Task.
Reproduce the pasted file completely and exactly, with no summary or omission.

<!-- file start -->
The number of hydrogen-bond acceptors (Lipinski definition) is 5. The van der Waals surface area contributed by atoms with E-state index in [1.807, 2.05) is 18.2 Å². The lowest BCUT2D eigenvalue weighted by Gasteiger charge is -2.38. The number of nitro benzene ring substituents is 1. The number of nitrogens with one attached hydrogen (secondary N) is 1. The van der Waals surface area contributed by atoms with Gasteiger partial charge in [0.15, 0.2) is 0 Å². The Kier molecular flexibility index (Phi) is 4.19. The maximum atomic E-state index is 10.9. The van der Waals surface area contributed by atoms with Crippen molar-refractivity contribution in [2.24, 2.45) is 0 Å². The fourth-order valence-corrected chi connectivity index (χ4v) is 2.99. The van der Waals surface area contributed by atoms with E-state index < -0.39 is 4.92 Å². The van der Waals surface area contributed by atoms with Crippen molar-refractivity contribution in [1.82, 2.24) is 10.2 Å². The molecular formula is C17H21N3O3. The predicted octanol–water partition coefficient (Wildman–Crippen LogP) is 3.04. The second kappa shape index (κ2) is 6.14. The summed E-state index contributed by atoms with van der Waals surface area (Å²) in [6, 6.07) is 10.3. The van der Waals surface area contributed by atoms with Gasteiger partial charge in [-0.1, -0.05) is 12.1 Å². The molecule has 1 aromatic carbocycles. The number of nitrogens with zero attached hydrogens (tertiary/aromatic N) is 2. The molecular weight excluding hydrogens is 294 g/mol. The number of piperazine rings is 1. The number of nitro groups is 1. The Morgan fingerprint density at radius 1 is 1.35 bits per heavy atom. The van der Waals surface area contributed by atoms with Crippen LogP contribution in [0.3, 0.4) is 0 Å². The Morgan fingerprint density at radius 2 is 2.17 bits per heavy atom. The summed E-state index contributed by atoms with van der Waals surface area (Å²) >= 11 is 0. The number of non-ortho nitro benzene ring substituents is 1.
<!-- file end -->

The number of hydrogen-bond acceptors (Lipinski definition) is 5. The van der Waals surface area contributed by atoms with E-state index in [1.807, 2.05) is 18.2 Å². The lowest BCUT2D eigenvalue weighted by Gasteiger charge is -2.38. The number of nitro benzene ring substituents is 1. The number of nitrogens with one attached hydrogen (secondary N) is 1. The van der Waals surface area contributed by atoms with Gasteiger partial charge in [0.15, 0.2) is 0 Å². The Kier molecular flexibility index (Phi) is 4.19. The maximum atomic E-state index is 10.9. The van der Waals surface area contributed by atoms with Crippen molar-refractivity contribution in [2.24, 2.45) is 0 Å². The fourth-order valence-corrected chi connectivity index (χ4v) is 2.99. The van der Waals surface area contributed by atoms with E-state index < -0.39 is 4.92 Å². The van der Waals surface area contributed by atoms with Crippen molar-refractivity contribution in [1.82, 2.24) is 10.2 Å². The molecular formula is C17H21N3O3. The predicted octanol–water partition coefficient (Wildman–Crippen LogP) is 3.04. The second kappa shape index (κ2) is 6.14. The summed E-state index contributed by atoms with van der Waals surface area (Å²) in [6, 6.07) is 10.3. The van der Waals surface area contributed by atoms with Gasteiger partial charge in [-0.1, -0.05) is 12.1 Å². The molecule has 1 aromatic carbocycles. The number of nitrogens with zero attached hydrogens (tertiary/aromatic N) is 2. The molecular weight excluding hydrogens is 294 g/mol. The number of piperazine rings is 1. The number of nitro groups is 1. The Morgan fingerprint density at radius 1 is 1.35 bits per heavy atom. The van der Waals surface area contributed by atoms with Crippen LogP contribution in [0.3, 0.4) is 0 Å². The Morgan fingerprint density at radius 2 is 2.17 bits per heavy atom. The summed E-state index contributed by atoms with van der Waals surface area (Å²) >= 11 is 0. The number of non-ortho nitro benzene ring substituents is 1.